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u/xT1TANx 3d ago

We would laugh about this amongst my college friends. One of the women a friend was dating kept saying how friendly all of her professors were and we laughed. They were nice to her. Not any of us.

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u/BanditSpark 3d ago

I had a remote teacher in high school that seemed to only respond to emails from female students.

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u/Skepticalfap 3d ago

My male teacher in the 4th grade had 2 daughters, so he got along with all the girls in the class better than the boys, and he would hang out and chat with the girls during breaks in the classroom.

How it worked at my school, the teacher would show us our report cards 1-on-1 once at school before they were finalized so that we could ask questions about it before they went home to our parents. Grades were pretty subjective back then since most things were graded with letters, but math was ALWAYS graded with a %. My 1v1 meeting with the teacher was the first time I ever cried in public because he gave me a B in Math. I cried because I was scared of bringing home a B in math, but also confused because I would always ace all the math tests. I would lose 1 or 2 points here and there because the student graders couldn't read my numbers, but was definitely >95% overall. He did change my grade to an A, but I still wonder to this day why he gave me a B initially (maybe because he thought I was better than to sloppily lose those 1-2 points)?

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u/Culinarytracker 3d ago

This seems overly subjective. If the grade is based on a percentage and the homework/tests have right or wrong answers then I don't see where the variability would come from.

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u/CaveMacEoin 2d ago

Women have an automatic in-group bias around three times higher than men, and men have a higher out-group bias than women. So it's not exactly unexpected that there is significant bias in favour of women.

Translation: Women like women more than men like men, and men like women more than women like men.

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u/SirCutRy 2d ago

I wonder of that's cultural or something more intrinsic.

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u/MagicSquare8-9 2d ago

I have an anecdote for this. I was outvoted by 3 women in our group project and they all agree on an obviously wrong answer, even though they know I'm an expert (I was a senior taking a 100-level class in my major). The situation is only resolved when the professor was called (they insisted on not even checking it on a computer). My only possible possible explanation for this in this effect, because there are no ways 3 people independently choose the same wrong answer. They all must have perceived me as male, and thus exclude me from consideration.

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u/no_free_donuts 2d ago

How long has this been happening? I don't think it happened 50 years ago when I was in junior high and high school. The top performers in grades were predominantly male where I went to school.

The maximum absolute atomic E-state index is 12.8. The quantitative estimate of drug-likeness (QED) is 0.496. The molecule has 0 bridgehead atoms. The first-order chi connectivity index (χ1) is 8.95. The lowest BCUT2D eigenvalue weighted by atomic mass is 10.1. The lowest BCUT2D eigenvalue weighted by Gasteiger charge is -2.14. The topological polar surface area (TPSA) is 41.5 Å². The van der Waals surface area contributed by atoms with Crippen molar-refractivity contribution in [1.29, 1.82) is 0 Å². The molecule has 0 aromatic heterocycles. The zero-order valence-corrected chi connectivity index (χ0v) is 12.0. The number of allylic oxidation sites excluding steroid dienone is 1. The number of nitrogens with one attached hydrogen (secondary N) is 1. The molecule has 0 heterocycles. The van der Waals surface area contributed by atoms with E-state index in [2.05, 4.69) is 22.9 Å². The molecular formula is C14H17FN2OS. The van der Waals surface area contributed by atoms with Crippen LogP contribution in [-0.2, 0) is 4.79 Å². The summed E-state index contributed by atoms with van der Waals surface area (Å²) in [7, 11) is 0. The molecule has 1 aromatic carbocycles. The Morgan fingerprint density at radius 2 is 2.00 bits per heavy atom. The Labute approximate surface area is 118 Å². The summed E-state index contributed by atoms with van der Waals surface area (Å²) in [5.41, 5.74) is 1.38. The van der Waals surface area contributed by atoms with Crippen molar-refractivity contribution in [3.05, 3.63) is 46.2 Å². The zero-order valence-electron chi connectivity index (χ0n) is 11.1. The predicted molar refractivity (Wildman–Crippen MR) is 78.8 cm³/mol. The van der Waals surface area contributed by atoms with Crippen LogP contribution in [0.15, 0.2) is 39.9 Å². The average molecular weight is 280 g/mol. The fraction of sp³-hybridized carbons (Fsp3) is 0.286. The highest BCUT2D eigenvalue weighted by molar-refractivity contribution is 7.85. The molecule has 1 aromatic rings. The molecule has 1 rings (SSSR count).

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u/OccultRitualCooking 2d ago

Women started outpacing men in university graduation in 1985.

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u/AGriaffesEye 3d ago

I'm from Ireland, when we do our 2 major examinations, junior cert and leaving cert, the person correcting the paper has no idea whether we are male or female, we are just a number. I'm really surprised the same isn't the case elsewhere.

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u/scolfin 2d ago

American schools have a much more varied mix of assessments that count for grades, including classwork (almost always handwritten unless there's an IEP calling for a keyboard) and homework.

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u/Not_your_ma 2d ago

I'm also from Ireland and was so shocked to hear a friend from Italy had face to face, oral exams, about science. The bias must be insane.

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u/BananeVolante 2d ago

It's kind of similar in France (anonymous national exam at the end of high school), but the writing gives a clear indication of whether the pupil is male or female

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u/virgilhall 2d ago

In Germany, half your grade comes from in-class participation

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u/moonroots64 3d ago

Grading should be blinded.

It isn't just gender... bias can be manifested in many ways, for many reasons, and varying by the person grading.

When you blind grade homework it is far better.

Even people with all the best intentions will have biases, possibly even without their knowledge!

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u/UzumakiYoku 3d ago

I believe there was a recent study that showed “favorable students” getting lower grades and “problem students” getting higher grades when their assignments were done anonymously. I’d try to find it and link it but I’m way too lazy and google is free for others to use and search themselves. Don’t just take my word for it.

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u/ChiefGraypaw 3d ago

Does this suggest that “problem students” are that in part because of a bias teachers may have against them, and not entirely because of the students own actions?

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u/Alrik JD|Patent Attorney|Intellectual Property and Technology 3d ago

Former professor here...

I actually caught myself doing this....